How do race and inequality intersect with space? American mapmakers have been trying to answer this question since at least 1895, when a group of reform-minded Chicago women published the Hull-House Maps and Papers. At the height of the Gilded Age, inequality was skyrocketing. Housing and labor conditions among droves of new immigrants were dire.
Putting their faith in data as catalyst for progress, the Chicago reformers meticulously surveyed the ethnicities and wages of industrial workers living in a tenement neighborhood on the Near West Side, and then plotted their findings in vivid color on a set of blank property maps. The result was a groundbreaking visual demonstration of poverty as a product of a person’s spatial context, rather than some damning individual quality—a belief that was commonly held then (as it is now).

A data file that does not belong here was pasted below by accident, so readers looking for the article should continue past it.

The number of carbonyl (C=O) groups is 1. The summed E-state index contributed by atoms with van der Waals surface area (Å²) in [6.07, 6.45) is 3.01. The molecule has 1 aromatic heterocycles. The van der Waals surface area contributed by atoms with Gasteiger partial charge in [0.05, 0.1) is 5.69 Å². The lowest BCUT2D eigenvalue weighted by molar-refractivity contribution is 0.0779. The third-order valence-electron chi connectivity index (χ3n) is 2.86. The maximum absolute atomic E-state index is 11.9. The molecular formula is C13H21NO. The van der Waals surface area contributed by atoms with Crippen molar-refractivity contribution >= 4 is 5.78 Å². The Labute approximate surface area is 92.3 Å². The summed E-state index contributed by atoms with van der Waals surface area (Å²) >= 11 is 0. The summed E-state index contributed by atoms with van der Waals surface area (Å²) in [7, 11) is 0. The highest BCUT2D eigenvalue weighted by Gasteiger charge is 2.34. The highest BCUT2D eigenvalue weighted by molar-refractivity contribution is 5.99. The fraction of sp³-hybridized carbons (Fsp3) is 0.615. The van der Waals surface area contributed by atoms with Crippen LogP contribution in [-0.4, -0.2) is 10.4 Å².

Flash-forward 120-plus years, and we’re living in an era some call a second Gilded Age. In fact, income inequality is even worse now than it was then. Mapmakers are still figuring out the best ways to plot disparities across all sorts of measures—jobs and school quality, environmental health, and transportation access, for example—to advocate for policy change. The National Equity Atlas, developed by PolicyLink and the University of Southern California’s Program for Environmental and Regional Equity (PERE), might be the best and most comprehensive graphic call for economic equality available today.